Wilmer Banfield and a co-defendant were indicted for possession of cocaine. The cases were severed for trial, and Banfield was convicted of the offense. He appeals from the denial of his motion for new trial. In his sole enumeration of error, Banfield contends the trial court erred in excusing for cause a prospective juror who was the father of his co-defendant. We disagree. Under Cambron v. State, 164 Ga. 111 (1) (137 SE 780) (1927), the relative of a co-defendant not on trial is not competent to serve as a juror in the trial of the case.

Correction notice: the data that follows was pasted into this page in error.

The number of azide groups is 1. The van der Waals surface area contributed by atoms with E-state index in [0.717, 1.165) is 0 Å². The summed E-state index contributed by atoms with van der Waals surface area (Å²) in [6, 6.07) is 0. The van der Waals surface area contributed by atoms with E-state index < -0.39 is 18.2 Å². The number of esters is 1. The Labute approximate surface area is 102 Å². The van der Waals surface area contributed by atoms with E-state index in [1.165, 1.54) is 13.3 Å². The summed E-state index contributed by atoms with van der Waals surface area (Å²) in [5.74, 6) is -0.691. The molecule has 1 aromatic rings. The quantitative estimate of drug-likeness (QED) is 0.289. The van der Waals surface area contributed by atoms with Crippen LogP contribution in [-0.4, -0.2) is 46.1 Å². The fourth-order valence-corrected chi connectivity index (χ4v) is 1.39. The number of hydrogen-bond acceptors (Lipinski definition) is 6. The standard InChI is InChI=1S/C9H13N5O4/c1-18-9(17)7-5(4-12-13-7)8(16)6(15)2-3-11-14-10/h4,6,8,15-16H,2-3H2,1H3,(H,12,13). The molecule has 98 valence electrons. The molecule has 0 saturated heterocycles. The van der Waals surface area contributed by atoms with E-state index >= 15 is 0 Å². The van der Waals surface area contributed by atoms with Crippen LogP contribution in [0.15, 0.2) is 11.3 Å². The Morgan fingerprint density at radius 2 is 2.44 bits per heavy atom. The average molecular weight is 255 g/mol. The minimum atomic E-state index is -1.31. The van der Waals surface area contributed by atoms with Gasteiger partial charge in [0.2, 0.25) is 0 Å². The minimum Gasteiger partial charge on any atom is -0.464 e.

The pristine status of a prospective jury should not be compromised by the presence of a relative of a co-defendant on the jury panel. As well intentioned as a juror may be, the delicate balance between subjectivity and objectivity may be skewed to one extreme or the other. The prismal perception is that human nature should not be subjected to such chance. We should be governed by the rule of reason rather than the rule of rapture. Moreover, while we embrace trial by a jury of one's peers, we have not yet come to embrace trial by a jury of one's relatives, including, as it were, a relative of one's codefendant. Concluding that the trial judge did not err, the judgment is affirmed.